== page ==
Friday, May 9, 2008


My friend Andrew Shields tagged me in his blog: this means I am to write six random things about myself. The rules of the tagging, which Andrew posted, indicate that I should also tag people's blogs and get them to follow suit. It's like a blog chain letter or something. But I'll have to break the chain because I don't really have a list of bloggers to link to. And yet I'll try to keep with the spirit of the thing and post "six random things"... which reminds me of the lyrics to "My Favorite Things." These are a few of my randomest things?

1. May 8th was Thomas Pynchon's 71st birthday. I began reading Gravity's Rainbow (1973) in 1976 because a friend/teacher told me about it in 12th grade; I didn't finish my first reading of it until 1980. I started working on a ms. on Pynchon last spring/summer but haven't completed the GR chapter yet.

2. I have lived in four states in a sequence that happens to follow the order in which the states were admitted to the union: Delaware ("the 1st state") 20 years, Pennsylvania 4 years, New Jersey 5 years, Connecticut 14 years (almost), though between PA and NJ, I lived in DE again for 6 years.

3. The books in my personal library and the CDs I own are arranged in chronological order.

4. The cars I have driven are: 1 Honda Civic hatchback, 3 Honda Accord sedans, 1 Toyota Corolla. My favorite was the gray Honda Accord '87 which I drove a lot while commuting to college and throughout grad school and which died in '94 in CT after being backed into in a parking lot.

5. My earliest occupational dream was to draw comicbook heroes for Marvel Comics.

6. The first rock concert I ever attended was Jethro Tull at the Spectrum in Philadelphia in the winter of 1975 when I was in 10th grade.


Andrew Shields said...

My first rock concert was either Billy Joel or Boston. Or no, I think it was actually Linda Ronstadt, with Livingston Taylor opening, something I had completely forgotten until just now!

Donald Brown said...

well I'm glad you remembered! I can live with Linda Ronstadt (no pun intended). But Billy Joel??? Boston?? The latter I can't even conceive since they were a joke to me when they were "hot" which was about 1976 I think. So, maybe if you saw them then, when you were 12, that would be acceptable.

Andrew Shields said...

I saw Billy Joel on the tour for "The Stranger"; while I dislike what he did after that, I have come back to "The Stranger" (at least in memory) as a good album (if only for its memorability: the title cut and "Scenes from an Italian Restaurant" are both good tunes, and "Only the Good Die Young" is hysterically funny!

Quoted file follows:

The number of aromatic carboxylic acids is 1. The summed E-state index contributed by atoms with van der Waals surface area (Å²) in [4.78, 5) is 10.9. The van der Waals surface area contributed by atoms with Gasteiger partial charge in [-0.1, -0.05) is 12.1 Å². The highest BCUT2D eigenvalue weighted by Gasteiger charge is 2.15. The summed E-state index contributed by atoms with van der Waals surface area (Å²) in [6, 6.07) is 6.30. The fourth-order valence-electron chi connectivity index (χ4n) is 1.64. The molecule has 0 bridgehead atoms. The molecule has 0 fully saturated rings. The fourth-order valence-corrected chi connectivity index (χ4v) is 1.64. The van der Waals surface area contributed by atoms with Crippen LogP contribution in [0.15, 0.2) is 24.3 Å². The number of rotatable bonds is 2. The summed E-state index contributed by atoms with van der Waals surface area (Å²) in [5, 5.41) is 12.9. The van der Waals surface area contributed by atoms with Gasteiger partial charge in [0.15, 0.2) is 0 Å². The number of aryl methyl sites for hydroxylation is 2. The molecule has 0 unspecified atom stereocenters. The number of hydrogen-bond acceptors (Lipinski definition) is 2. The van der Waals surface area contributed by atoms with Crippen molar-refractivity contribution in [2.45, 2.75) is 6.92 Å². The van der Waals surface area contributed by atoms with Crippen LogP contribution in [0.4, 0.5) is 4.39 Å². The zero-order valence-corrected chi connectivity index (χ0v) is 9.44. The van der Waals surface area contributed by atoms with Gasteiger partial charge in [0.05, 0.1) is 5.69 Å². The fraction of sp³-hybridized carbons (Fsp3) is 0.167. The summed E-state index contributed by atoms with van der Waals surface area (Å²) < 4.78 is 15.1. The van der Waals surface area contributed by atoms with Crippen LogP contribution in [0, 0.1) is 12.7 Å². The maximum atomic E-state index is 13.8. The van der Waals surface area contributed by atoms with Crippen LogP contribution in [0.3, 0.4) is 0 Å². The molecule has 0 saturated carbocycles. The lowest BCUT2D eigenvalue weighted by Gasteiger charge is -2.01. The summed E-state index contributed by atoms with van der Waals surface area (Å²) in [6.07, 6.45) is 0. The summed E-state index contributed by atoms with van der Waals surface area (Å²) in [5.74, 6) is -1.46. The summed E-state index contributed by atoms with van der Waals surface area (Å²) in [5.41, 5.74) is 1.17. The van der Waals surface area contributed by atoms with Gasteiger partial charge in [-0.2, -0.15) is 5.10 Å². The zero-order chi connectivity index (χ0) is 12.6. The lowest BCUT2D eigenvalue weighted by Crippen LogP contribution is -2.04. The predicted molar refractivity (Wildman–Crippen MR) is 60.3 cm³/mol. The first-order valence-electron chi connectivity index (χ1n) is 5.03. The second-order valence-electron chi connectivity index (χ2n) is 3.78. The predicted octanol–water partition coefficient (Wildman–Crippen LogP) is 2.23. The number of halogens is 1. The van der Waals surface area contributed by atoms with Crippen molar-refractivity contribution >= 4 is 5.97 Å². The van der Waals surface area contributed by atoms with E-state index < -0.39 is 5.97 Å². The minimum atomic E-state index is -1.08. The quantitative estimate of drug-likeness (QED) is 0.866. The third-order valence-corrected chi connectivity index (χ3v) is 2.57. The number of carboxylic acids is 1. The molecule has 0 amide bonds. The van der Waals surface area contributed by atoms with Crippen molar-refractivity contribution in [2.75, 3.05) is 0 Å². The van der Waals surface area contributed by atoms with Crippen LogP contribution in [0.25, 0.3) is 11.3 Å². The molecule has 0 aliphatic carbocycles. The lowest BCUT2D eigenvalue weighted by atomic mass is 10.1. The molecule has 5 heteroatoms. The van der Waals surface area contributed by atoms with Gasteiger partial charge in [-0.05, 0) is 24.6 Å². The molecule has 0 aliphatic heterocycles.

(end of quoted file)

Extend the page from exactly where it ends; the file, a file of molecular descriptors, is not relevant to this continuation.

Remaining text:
Tom Scholz of Boston graduated from my school in Ohio, so when they played in Toledo, bunches of us went to hear them. But I hardly remember any of their music at all now, which says a lot about the music, especially given how much Billy Joel is still in my brain—or Linda Ronstadt for that matter. Although what I best remember of LR is actually WZ: "Poor Poor Pitiful Me."

Donald Brown said...

Yeah that's the one Joel album I've actually heard all the way through (my older brother had it), and it's probably his best; after that he gave up on his "Piano Man" outsider status and went into mainstream schlock ("always a woman to me"). My favorite LR song was a J.D. Souther tune: "Prisoner in Disguise," but her cover of "Blue Bayou" is also rather affecting.

Andrew Shields said...

There's one bit of schlock on "The Stranger": "Just the Way You Are." But some good rockin' stuff, too, which is at least memorable without being annoying. That's the key here, I guess: the "without being annoying" part!

Donald Brown said...

Oh yeah, I remember that song, at least I did like one line in it: "I don't need clever conversation, don't want to have to work that hard." It's ironic because Billy was rather less clever and his work much less interesting after that album. I always thought "The Entertainer" was also very funny, as was "Angry Young Man." Then of course, "who needs a house out in Hackensack, is that all you get for your money..."

As to Boston, do the words "more than a feeling" ring any bells?

Andrew Shields said...

"More Than a Feeling," yes, but that line is all I remember from the song!

A band I was briefly into a few years later was Rush: I'd love to do a mandolin version of their song "Tom Sawyer"! :-)

But other than that tune, not one iota of Rush has stuck with me.

Donald Brown said...

I cringe at Rush in general and that song in particular. What can I say, you was born too late, thus coinciding with that crap in your teens. So it goes.

Andrew Shields said...

When I was a junior in high school (80-81), my favorite band was Emerson, Lake, and Palmer. By the time I was a senior, I had moved on to, among others, Peter Gabriel (the third album was big at the time, with "Games without Frontiers"). But senior year was also when I discovered XTC, much to my ecstasy.

It was as a freshman at Stanford that I discovered the Dead (who played Frost Amphitheater there in October 82), and then I got into jazz the following year.